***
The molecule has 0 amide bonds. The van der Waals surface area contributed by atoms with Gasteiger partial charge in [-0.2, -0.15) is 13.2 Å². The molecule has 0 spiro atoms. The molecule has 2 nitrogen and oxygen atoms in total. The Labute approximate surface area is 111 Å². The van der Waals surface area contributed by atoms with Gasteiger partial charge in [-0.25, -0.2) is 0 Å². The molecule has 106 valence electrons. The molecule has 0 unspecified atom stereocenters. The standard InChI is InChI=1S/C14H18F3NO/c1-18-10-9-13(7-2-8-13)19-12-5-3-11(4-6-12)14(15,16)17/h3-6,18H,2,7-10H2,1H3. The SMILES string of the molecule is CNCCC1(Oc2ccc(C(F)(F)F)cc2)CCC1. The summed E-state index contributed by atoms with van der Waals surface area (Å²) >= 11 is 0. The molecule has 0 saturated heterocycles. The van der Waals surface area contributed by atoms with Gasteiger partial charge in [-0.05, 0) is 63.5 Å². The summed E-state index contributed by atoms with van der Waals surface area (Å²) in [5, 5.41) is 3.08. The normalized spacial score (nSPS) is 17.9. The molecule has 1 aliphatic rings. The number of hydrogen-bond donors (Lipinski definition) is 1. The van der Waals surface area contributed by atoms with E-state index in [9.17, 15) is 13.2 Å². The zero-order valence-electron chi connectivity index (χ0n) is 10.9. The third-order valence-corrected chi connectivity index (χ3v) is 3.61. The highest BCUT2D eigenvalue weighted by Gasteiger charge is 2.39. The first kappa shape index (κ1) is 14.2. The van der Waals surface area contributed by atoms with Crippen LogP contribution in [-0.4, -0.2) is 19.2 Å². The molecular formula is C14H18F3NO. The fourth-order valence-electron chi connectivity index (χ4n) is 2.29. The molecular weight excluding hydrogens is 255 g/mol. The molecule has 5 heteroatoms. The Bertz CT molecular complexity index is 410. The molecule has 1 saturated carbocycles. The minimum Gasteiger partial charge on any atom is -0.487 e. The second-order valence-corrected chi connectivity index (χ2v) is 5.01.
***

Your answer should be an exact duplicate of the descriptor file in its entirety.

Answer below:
The molecule has 0 amide bonds. The van der Waals surface area contributed by atoms with Gasteiger partial charge in [-0.2, -0.15) is 13.2 Å². The molecule has 0 spiro atoms. The molecule has 2 nitrogen and oxygen atoms in total. The Labute approximate surface area is 111 Å². The van der Waals surface area contributed by atoms with Gasteiger partial charge in [-0.25, -0.2) is 0 Å². The molecule has 106 valence electrons. The molecule has 0 unspecified atom stereocenters. The standard InChI is InChI=1S/C14H18F3NO/c1-18-10-9-13(7-2-8-13)19-12-5-3-11(4-6-12)14(15,16)17/h3-6,18H,2,7-10H2,1H3. The SMILES string of the molecule is CNCCC1(Oc2ccc(C(F)(F)F)cc2)CCC1. The summed E-state index contributed by atoms with van der Waals surface area (Å²) >= 11 is 0. The molecule has 0 saturated heterocycles. The van der Waals surface area contributed by atoms with Gasteiger partial charge in [-0.05, 0) is 63.5 Å². The summed E-state index contributed by atoms with van der Waals surface area (Å²) in [5, 5.41) is 3.08. The normalized spacial score (nSPS) is 17.9. The molecule has 1 aliphatic rings. The number of hydrogen-bond donors (Lipinski definition) is 1. The van der Waals surface area contributed by atoms with E-state index in [9.17, 15) is 13.2 Å². The zero-order valence-electron chi connectivity index (χ0n) is 10.9. The third-order valence-corrected chi connectivity index (χ3v) is 3.61. The highest BCUT2D eigenvalue weighted by Gasteiger charge is 2.39. The first kappa shape index (κ1) is 14.2. The van der Waals surface area contributed by atoms with Crippen LogP contribution in [-0.4, -0.2) is 19.2 Å². The molecular formula is C14H18F3NO. The fourth-order valence-electron chi connectivity index (χ4n) is 2.29. The molecular weight excluding hydrogens is 255 g/mol. The molecule has 5 heteroatoms. The Bertz CT molecular complexity index is 410. The molecule has 1 saturated carbocycles. The minimum Gasteiger partial charge on any atom is -0.487 e. The second-order valence-corrected chi connectivity index (χ2v) is 5.01.